February 2017
Hell No!
By John Fullerton


Sustainability icon and Unilever CEO Paul Polman made his feelings crystal clear on the unsolicited merger offer last week by Kraft Heinz, backed by the Brazilian cost-cutters at 3G Capital and their partner Warren Buffett:  the proposed deal, Unilever said, "had no merit, either financial or strategic."  Ouch.

I recall early in Polman's CEO tenure hearing him say there were many cynics watching him and his sustainability quest, hoping he would fail (so their single-minded focus on shareholder value could continue while the invisible hand takes care of complicated global matters like ecological footprint).Right on cue, we see the 3G boot attempting to pin Polman's head under water for the Greater good of short-termism, furthering the scourge that financialized capitalism has become for society.

Unilever swatted away their unwanted financial-driven suitors like a grizzly bear smacks down an interloper if her cubs are close by.  How could the purportedly well-respected 3G financiers - and Warren Buffett no less - fail to understand that Unilever was not just a commodity portfolio of consumer brands to manipulate for a quick short-term profit boost before moving on to the next "opportunity"?  Unilever is, rather, a purpose-driven company on a quest to "make sustainable living commonplace" and show that sustainability can also be good business.  In other words, Unilever has meaning for its customers, its employees, and the world.  It's a "baby cub" that mama bear - Polman in this case -- will protect to the death.  It is hard not to conclude that the 3G suitors - often referred to as mercenaries for their ruthless cost cutting, eliminating 13,000 jobs from Kraft Heinz for example - must have viewed the "sustainability stuff" as little more than corporate waste and soft public relations B.S., and that Polman would have a price for his dream.  They miscalculated, "friendly" offer not withstanding.

But the fundamental issues at play here are worth more serious reflection than the mere machismo of win-or-lose deal-making in the greed-driven world of finance. We must ask ourselves three questions.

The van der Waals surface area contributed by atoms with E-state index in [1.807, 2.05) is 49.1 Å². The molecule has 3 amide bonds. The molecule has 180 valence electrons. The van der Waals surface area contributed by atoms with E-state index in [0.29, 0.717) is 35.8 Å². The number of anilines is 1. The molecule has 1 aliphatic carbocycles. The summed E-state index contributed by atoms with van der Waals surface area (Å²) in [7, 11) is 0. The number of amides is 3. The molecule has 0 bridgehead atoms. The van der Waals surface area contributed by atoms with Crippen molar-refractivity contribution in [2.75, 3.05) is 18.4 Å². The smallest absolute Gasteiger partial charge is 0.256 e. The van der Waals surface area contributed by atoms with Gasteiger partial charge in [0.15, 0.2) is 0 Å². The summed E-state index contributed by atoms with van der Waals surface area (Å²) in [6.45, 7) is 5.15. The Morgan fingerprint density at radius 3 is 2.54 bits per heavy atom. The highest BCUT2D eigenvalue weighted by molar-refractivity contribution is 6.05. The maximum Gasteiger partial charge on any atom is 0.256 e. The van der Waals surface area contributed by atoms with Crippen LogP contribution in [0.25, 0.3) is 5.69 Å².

Sixth Anniversary Dispatches from the Field
By Susan Arterian Chang



As we checked in with our Field Guide partners around the world for our sixth annual update, it became increasingly clear that there's one thing we can count on in these uncertain times: nothing can stop the emergence of the regenerative economy. Setbacks and challenges abound, to be sure, but our Field Guide partners are proving to be profoundly resilient and resourceful. For example:
  • Vince Siciliano of New Resource Bank reminds us that difficult times require us to double down on our values and to be vocal advocates for the world we want to see.   
  • Sandy Bishop and Leslie Christian both express grief about the 2016 elections, yet Sandy is quick to share her excitement about a new LCLT Farm Trust program and Leslie reaffirms her commitment to creating fair and responsible financial solutions for her clients.  
  • Rachel Maxwell reports that, after a ten-month hiatus, Community Sourced Capital has reincarnated as a not-for-profit. 
  • Robert Pedraza Ruiz's photo essay -- an elegy for the endangered and lost species of Mexico's Sierra Gorda -- highlights the importance of Grupo Ecologico's ongoing work to preserve and protect this region's rich biodiversity. 
  • Jim Howell reports on a tough year at Grasslands, during which he was reminded that without a strong human team, ecological and economic goals often prove elusive.
  • And many more Field Guide partners weigh in.
We invite you to take a short break from the stress of what the mainstream media is offering up and immerse yourself in this alternative reality as it unfolds in the emerging regenerative economy of the Field Guide.


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May 15-17 | Boulder, CO:
What John's Reading




Kingsley's "A Story Waiting to Pierce You" travels back in time to illustrate the shaping of the western world and capture the divergence of eastern and western thought - an expedient read as science and spirituality reconnect amidst the emergence of a regenerative society.

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